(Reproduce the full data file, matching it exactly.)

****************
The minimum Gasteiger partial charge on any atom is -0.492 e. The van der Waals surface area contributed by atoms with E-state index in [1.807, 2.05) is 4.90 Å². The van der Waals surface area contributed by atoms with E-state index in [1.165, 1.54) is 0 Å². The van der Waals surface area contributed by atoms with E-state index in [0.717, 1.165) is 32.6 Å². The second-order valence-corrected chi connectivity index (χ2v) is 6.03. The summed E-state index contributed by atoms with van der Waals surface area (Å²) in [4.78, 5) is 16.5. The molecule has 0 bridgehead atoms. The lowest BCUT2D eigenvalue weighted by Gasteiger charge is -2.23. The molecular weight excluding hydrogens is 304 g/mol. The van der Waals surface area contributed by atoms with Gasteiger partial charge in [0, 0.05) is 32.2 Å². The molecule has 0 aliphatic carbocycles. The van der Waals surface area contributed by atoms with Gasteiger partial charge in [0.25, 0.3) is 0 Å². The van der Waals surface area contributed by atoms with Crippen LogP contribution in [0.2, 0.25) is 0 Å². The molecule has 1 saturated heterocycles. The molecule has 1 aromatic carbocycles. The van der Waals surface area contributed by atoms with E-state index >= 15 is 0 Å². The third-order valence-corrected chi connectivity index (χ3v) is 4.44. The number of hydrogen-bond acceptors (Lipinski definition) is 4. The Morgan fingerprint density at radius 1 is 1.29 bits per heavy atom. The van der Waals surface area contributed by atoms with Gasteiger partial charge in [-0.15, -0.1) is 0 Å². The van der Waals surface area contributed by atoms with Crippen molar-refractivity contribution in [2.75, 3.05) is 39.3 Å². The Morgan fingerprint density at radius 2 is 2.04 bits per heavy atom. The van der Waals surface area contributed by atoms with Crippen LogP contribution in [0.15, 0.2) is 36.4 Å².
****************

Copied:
The minimum Gasteiger partial charge on any atom is -0.492 e. The van der Waals surface area contributed by atoms with E-state index in [1.807, 2.05) is 4.90 Å². The van der Waals surface area contributed by atoms with E-state index in [1.165, 1.54) is 0 Å². The van der Waals surface area contributed by atoms with E-state index in [0.717, 1.165) is 32.6 Å². The second-order valence-corrected chi connectivity index (χ2v) is 6.03. The summed E-state index contributed by atoms with van der Waals surface area (Å²) in [4.78, 5) is 16.5. The molecule has 0 bridgehead atoms. The lowest BCUT2D eigenvalue weighted by Gasteiger charge is -2.23. The molecular weight excluding hydrogens is 304 g/mol. The van der Waals surface area contributed by atoms with Gasteiger partial charge in [0, 0.05) is 32.2 Å². The molecule has 0 aliphatic carbocycles. The van der Waals surface area contributed by atoms with Gasteiger partial charge in [0.25, 0.3) is 0 Å². The van der Waals surface area contributed by atoms with Crippen LogP contribution in [0.2, 0.25) is 0 Å². The molecule has 1 saturated heterocycles. The molecule has 1 aromatic carbocycles. The van der Waals surface area contributed by atoms with E-state index >= 15 is 0 Å². The third-order valence-corrected chi connectivity index (χ3v) is 4.44. The number of hydrogen-bond acceptors (Lipinski definition) is 4. The Morgan fingerprint density at radius 1 is 1.29 bits per heavy atom. The van der Waals surface area contributed by atoms with Gasteiger partial charge in [-0.15, -0.1) is 0 Å². The van der Waals surface area contributed by atoms with Crippen molar-refractivity contribution in [2.75, 3.05) is 39.3 Å². The Morgan fingerprint density at radius 2 is 2.04 bits per heavy atom. The van der Waals surface area contributed by atoms with Crippen LogP contribution in [0.15, 0.2) is 36.4 Å².